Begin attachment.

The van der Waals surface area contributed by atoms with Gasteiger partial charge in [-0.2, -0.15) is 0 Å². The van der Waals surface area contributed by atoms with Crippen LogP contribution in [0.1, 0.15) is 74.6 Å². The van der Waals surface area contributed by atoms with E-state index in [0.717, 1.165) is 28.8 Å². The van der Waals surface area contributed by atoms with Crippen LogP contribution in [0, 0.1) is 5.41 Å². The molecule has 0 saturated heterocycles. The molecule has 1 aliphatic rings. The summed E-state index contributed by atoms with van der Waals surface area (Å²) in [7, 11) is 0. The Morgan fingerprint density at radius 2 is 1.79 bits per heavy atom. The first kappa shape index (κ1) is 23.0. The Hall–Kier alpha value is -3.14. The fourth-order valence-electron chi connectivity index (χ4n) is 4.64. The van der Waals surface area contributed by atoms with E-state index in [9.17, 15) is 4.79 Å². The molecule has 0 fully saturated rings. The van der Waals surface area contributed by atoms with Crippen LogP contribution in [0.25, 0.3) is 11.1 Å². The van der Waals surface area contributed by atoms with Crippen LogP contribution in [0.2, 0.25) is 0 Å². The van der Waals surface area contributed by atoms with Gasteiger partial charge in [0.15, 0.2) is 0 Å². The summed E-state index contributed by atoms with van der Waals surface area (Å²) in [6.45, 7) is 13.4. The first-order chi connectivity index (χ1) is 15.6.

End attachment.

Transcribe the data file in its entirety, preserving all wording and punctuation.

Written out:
The van der Waals surface area contributed by atoms with Gasteiger partial charge in [-0.2, -0.15) is 0 Å². The van der Waals surface area contributed by atoms with Crippen LogP contribution in [0.1, 0.15) is 74.6 Å². The van der Waals surface area contributed by atoms with E-state index in [0.717, 1.165) is 28.8 Å². The van der Waals surface area contributed by atoms with Crippen LogP contribution in [0, 0.1) is 5.41 Å². The molecule has 0 saturated heterocycles. The molecule has 1 aliphatic rings. The summed E-state index contributed by atoms with van der Waals surface area (Å²) in [7, 11) is 0. The Morgan fingerprint density at radius 2 is 1.79 bits per heavy atom. The first kappa shape index (κ1) is 23.0. The Hall–Kier alpha value is -3.14. The fourth-order valence-electron chi connectivity index (χ4n) is 4.64. The van der Waals surface area contributed by atoms with E-state index in [9.17, 15) is 4.79 Å². The molecule has 0 fully saturated rings. The van der Waals surface area contributed by atoms with Crippen LogP contribution in [0.25, 0.3) is 11.1 Å². The van der Waals surface area contributed by atoms with Crippen LogP contribution in [0.2, 0.25) is 0 Å². The van der Waals surface area contributed by atoms with Gasteiger partial charge in [0.15, 0.2) is 0 Å². The summed E-state index contributed by atoms with van der Waals surface area (Å²) in [6.45, 7) is 13.4. The first-order chi connectivity index (χ1) is 15.6.